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bespeik, yet certainly a vein of contest, if not even of personal abuse, a monotooous note
of indiscriminate censure run» through it, from beginning to end. Without CDtcnaun-
itag the slightest idea of wounding the very delicate feelings of X. C or of depredating
his well-merited fame, as a liberal and ingenuous scholar, we must beg ieare to difier
from him Mo cactoj as to theremigrks and reflections which he makes on the subject of
|hs letter. With regard to an £ditor being particularly obliged, when called u^n, to
nserc^political disctt».sion% and to correct whatever does not exactly accord with ths
ideas of a reader^-Tand moreov^, to insist that every one should have full liberty> and an
opportunity pven him to contradict, in different periodical publlcationsa all such seoti*
ments on political, or other topics as he ma^ conceive to be erroneous, and to tell lus own
opinion thereupon-— this is a cono&sion which cfertainly must ever and invariably depoid
upon the natilte and various circumst ances of a case.— There are, no doubt, naaay laint
and olucure, and controverted questions in politics ; and many men may-have many and
different minds, and opinions as to differtat facts and circumstances therein ; b«t to weem,
hurt at a notorituj and confesstdy a mdni/esdy coidtat, and even undeniaUe tntb- — (and migfat
not truth to be the primary object of our every research ?) to us appears astonishing, and
amazing indeed ! To deny that Mr. Pitt has frequently had the horrid mortification to
be branded with the name of an apostate, would be weak and silly, and ridicnloos in the
extreme— and it would be equally void of all modesty, and of all likelihood of truth, eqoal*
If repugnant to 'or rather utterly^ exterminatory of) all reason, and all liberal and umo-
|»histicated common sense to suppose, that dxspassionata, and unprejudiced, aiad compe-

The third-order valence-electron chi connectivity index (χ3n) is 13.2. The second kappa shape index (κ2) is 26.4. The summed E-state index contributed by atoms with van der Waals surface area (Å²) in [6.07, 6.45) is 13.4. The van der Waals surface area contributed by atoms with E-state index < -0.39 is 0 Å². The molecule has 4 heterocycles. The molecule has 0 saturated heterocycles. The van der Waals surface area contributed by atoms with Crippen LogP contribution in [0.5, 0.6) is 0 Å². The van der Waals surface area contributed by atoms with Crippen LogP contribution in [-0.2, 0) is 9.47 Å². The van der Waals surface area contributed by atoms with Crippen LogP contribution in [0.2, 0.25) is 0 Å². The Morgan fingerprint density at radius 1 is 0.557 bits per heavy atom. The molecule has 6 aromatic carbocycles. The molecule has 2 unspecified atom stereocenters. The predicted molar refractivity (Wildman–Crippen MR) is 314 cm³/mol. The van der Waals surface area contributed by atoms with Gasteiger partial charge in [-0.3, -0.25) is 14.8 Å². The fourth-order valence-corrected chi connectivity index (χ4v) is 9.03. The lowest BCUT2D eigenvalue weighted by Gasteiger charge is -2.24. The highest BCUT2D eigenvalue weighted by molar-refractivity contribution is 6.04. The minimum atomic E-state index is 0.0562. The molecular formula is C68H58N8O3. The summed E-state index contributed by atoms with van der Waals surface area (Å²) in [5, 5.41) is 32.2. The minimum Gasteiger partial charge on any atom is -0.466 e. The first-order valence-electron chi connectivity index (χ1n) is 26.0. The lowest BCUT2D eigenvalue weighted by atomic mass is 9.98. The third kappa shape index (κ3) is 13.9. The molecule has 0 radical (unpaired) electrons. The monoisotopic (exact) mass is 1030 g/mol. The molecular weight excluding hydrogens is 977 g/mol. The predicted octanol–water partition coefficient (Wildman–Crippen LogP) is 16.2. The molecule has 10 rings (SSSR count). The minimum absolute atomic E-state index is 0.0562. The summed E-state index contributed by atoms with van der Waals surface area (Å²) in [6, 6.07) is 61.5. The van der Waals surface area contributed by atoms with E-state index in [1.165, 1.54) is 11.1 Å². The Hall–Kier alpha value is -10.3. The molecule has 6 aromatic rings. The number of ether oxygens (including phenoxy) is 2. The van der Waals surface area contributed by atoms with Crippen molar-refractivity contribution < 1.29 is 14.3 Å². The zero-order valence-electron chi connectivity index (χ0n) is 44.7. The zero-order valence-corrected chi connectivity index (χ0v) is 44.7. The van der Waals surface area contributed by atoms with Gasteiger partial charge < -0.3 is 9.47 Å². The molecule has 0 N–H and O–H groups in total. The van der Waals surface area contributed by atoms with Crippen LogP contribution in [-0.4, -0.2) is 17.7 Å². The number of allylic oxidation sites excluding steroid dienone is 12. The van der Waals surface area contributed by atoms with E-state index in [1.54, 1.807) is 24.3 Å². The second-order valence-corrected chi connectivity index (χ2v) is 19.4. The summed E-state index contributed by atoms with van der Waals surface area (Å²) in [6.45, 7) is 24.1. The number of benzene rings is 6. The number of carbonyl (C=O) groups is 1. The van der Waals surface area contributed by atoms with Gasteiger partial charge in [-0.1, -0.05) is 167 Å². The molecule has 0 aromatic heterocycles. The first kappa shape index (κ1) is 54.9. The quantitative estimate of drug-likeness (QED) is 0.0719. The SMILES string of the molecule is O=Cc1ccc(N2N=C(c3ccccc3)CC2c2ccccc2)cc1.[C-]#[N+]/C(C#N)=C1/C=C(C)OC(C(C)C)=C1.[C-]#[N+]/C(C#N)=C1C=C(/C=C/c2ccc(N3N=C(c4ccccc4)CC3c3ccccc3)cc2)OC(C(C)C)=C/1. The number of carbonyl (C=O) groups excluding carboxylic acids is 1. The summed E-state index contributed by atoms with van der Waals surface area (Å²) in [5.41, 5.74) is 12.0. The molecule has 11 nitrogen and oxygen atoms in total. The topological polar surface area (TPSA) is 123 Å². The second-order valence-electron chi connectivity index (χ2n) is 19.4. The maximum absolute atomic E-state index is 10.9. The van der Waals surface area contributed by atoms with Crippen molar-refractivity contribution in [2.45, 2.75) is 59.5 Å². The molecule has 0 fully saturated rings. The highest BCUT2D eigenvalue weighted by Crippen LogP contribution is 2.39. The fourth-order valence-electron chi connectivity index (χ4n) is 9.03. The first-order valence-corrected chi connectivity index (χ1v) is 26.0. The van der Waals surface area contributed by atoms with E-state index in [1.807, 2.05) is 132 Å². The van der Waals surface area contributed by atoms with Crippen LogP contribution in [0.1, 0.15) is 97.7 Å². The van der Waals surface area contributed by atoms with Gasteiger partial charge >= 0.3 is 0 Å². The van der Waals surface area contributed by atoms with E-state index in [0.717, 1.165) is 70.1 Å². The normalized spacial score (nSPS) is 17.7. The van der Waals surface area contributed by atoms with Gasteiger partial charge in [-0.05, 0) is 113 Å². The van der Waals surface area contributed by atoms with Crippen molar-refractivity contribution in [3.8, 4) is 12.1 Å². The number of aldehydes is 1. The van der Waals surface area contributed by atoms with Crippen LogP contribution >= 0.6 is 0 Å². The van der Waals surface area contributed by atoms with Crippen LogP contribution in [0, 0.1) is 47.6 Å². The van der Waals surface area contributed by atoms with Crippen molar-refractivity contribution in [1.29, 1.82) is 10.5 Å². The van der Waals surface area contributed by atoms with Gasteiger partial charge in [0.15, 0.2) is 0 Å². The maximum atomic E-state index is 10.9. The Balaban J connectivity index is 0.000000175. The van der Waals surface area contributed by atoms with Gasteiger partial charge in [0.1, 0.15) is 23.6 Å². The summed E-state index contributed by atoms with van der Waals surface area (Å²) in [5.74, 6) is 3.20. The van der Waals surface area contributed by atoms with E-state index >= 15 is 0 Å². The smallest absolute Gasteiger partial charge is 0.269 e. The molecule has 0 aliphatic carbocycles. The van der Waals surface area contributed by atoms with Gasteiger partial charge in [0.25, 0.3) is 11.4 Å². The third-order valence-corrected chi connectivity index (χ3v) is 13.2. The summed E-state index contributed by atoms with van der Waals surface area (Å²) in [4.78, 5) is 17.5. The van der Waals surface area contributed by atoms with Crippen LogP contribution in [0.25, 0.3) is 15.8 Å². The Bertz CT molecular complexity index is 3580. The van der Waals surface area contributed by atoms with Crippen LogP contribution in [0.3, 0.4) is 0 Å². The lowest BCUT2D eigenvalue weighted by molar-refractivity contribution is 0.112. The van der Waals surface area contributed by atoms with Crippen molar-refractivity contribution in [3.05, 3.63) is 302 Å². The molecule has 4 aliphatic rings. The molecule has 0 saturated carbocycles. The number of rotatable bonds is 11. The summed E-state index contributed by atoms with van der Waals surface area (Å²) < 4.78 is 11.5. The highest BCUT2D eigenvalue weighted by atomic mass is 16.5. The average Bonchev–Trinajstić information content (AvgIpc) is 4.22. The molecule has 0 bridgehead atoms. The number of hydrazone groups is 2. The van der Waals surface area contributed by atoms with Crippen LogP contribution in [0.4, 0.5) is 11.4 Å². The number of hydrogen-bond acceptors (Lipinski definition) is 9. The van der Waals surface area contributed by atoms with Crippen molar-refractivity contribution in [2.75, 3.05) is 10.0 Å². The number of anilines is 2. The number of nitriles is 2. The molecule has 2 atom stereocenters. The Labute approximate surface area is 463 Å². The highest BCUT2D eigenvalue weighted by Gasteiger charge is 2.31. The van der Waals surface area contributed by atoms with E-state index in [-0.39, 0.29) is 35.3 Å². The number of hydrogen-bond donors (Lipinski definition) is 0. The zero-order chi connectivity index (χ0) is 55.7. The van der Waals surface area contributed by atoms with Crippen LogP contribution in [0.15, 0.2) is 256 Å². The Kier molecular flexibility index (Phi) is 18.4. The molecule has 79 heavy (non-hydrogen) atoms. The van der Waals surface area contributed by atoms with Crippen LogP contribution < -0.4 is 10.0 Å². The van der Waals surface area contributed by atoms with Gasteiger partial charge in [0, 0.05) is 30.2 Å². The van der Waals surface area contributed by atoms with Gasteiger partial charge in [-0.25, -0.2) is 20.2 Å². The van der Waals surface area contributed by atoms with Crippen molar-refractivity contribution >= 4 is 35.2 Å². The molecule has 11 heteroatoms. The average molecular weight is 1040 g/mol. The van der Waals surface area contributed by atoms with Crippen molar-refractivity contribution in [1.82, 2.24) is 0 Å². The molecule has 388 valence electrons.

tent judges can hold the opprobrium to be at all misapplied ! To us, it appears to be as
clearly established 'n the plenitude, the original allocution of fair and can^d observation,
as any axiom in the well-known elements of Euclid. To assert the contrary, would lie
quite as comical as if a person, after having classified, and defined the idea of wisdonii
under all its different modifications, &c. &c. were to assert, with the ludicrous import*
ance of a philosophical author, to pronounce with Johnsoiftan formality, that Solomon^aod
Socrates were not wi<c men-— that Abraham did not bezet Isaac — ^and that black had
actually changed its colou', and was become white. In sliort, it does not scarcely scent
possible for the wit of man to deny a truism so certainly and generally known, for, at
icast, it seems very difiicult to conceive it poiisible) ; for in that case, we must run direct-
ly contrary to matter of fact, must absolutely ^Ueve virtue to be vi«r, and mce virtit. And
therefore should not truth be spoksn with all convenient boldness, strongly, and teoa»
cioualy, and distinctly, and fairly made known to all the world, and the more especially
9t\ this is a very great truth, almost universally agreed upon by the vm p^uli, and justly
considered by the whole ma<s, or the collective body of the people, (iMa-drnm tnd^t reeUm
v/iAriy as FisMLT FIXED AN uNB AS IS A ROCK? Is it uot vcTy mcct, and right, and
reasonable, and pertinent, and necessary that a free mam should boldly dare to say at
all times, that truth u truth — even although, peradventure, it may highly offend some
certain readers ? The opinion of X. C. that ** It is the oppojition who goes to every ex-
tremity to ruin the country/* is not only ridiculous, passionate, absurd, and rhapsod i ral,
but it so far exeeeds,as we noust ingenuously own, am the known limits of decorum, that
we are greatly surprised to find it in this correspondent's letter, whose otherc ommunicatiom
for the Universal Magaxine, are seemingly symptomatic, in many reacts, of the finished
gentleman. Nothing is more clearly demon>trable than the contrary opinion, (or this
obvious reason, that it h mcon^ruous, prima faat, and it i^, moreover, impossible to be
proved with an% degree of moral certamty, teeause eppositiotr have ii*ver yet had m epfw^
tunUj ci acting up to their principles : in fact, it is so wild and whimacai a notion, that we
cannot forbear from efaculatiag : O rem ridiculam st jocosam ! X. C. sboaM,
therefore, speak more difiidcntly concerning a matter by him taken for granted, but which
is so far from being so, or to say the least oift, a fact in any questionable shape, that^ in
realky, it is no fact at all — nor is it even so much as possible, that it ever could have been
so. Another observation, still more extraordinary occurs, in the very har.>h, unwarrant-
able epithet of ** Seditious Baronet,** as applied to that good and excellent man, that de-